I can very personally relate to that since all of my quit smoking attempts were exactly like that – except for the last one. I knew that my quit date was coming, and I dreaded it because I knew I was going to go through hell and deep down, I was afraid that I wouldn’t make it.
There would be a lot of stress due to the nicotine withdrawal cravings – plus, I’d spend even more money on a product or program to help me quit and then, after all that time, money and stress, I would still cave in and end up smoking. The only real preparation I ever did was to try and figure out which product or program I was going to use: gum, the patch, hypnosis, the e-cigarette, acupuncture, prescription drugs… maybe laser therapy or one of those smoking cessation clinics?
But…other than trying to figure out which of those products or programs can best help them deal with the cravings; smokers don’t really do too much to get themselves ready to succeed at quitting smoking forever. Why?
Because it never occurs to them to do that and even if it did, smokers don’t really know what to do to get themselves ready to succeed at quitting or… how to do it. We just select the product or program and then go right on smoking in fearful anticipation of the looming quit date – all the while hoping like crazy that this time, the product or program we selected for this particular attempt would provide the magic bullet that every smoker is looking for... the easy way out.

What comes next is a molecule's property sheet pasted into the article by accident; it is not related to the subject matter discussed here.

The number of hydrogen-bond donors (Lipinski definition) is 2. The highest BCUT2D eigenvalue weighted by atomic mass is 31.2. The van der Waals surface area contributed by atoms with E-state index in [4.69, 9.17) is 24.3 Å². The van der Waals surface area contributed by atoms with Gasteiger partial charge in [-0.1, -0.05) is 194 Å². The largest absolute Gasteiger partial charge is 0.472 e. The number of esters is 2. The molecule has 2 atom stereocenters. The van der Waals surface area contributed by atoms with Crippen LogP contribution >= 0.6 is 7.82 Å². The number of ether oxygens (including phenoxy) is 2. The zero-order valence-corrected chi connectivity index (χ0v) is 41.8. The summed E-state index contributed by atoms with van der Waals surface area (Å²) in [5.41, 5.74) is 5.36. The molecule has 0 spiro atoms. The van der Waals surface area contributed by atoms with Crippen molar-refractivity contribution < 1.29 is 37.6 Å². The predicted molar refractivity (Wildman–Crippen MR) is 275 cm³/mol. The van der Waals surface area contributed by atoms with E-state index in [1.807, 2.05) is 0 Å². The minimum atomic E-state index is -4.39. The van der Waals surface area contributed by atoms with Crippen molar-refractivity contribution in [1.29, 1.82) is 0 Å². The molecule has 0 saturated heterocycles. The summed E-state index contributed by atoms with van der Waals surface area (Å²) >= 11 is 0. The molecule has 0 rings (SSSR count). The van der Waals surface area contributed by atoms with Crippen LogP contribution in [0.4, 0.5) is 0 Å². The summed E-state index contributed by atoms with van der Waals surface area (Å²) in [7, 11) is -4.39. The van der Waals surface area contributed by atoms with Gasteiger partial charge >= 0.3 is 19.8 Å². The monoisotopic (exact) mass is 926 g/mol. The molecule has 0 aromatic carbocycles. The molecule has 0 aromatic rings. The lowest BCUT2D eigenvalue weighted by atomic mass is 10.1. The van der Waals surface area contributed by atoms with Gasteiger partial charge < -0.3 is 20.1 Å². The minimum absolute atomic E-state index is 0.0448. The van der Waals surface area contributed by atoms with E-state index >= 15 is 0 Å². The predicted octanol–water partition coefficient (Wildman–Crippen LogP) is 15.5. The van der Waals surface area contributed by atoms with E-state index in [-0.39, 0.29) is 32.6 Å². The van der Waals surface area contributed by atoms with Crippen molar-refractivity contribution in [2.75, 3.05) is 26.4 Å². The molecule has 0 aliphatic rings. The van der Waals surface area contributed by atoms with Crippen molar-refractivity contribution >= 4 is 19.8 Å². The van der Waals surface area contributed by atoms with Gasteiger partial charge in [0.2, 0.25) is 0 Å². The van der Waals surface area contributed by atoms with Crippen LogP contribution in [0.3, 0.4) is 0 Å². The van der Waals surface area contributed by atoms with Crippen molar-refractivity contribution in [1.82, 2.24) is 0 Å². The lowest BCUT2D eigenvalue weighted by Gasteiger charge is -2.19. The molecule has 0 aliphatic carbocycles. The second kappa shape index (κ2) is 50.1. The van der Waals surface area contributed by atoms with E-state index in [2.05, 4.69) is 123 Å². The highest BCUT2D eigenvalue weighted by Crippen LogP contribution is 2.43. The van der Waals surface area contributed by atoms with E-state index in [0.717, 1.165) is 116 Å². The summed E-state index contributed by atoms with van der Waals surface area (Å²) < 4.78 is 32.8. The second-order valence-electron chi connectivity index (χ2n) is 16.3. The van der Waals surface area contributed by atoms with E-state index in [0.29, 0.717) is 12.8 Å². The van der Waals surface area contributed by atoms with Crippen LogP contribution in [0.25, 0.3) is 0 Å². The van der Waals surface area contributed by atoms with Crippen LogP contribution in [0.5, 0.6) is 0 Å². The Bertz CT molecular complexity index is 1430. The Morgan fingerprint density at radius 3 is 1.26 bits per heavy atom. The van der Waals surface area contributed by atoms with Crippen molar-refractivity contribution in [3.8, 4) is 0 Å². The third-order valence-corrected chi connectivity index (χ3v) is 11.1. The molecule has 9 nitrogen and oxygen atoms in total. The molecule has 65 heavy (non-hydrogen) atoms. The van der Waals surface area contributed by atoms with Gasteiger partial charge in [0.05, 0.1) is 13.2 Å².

Don’t get me wrong here, these products or programs can be helpful… very helpful – if you use one that is right for you, and you have properly prepared yourself to make it work for you.
But… they cannot do the job for you. You have to do that… and that’s what my book How To Quit Smoking and Save Your Life will do for you – show you how to get yourself ready for your big day… the day you smoke your last cigarette – or take your last hit on a vape pen… ever.
So then… your personal quit-smoking philosophy should go something like this…
Instead of saying, “I am going to quit smoking on New Year’s Day,” you say… “On New Year’s Day, I am going to begin to get myself 100% ready to succeed at quitting smoking and totally eliminate my addiction to nicotine... forever!”
That will set you on a different course… one that will lead you to the next question, “What is it that I need to do in order to get myself ready to succeed at quitting smoking forever?”
And now you are on your way… because that’s the question you really need to ask yourself if you want to put the odds against your success at quitting smoking – or getting nicotine out of your life – forever… in your favor. So do yourself – or someone you love – a huge favour, learn how to eliminate your addiction to nicotine and then… do it!
F.Y.I: My book How To Quit Smoking and Save Your Life is available at The Book Keeper right here in Sarnia.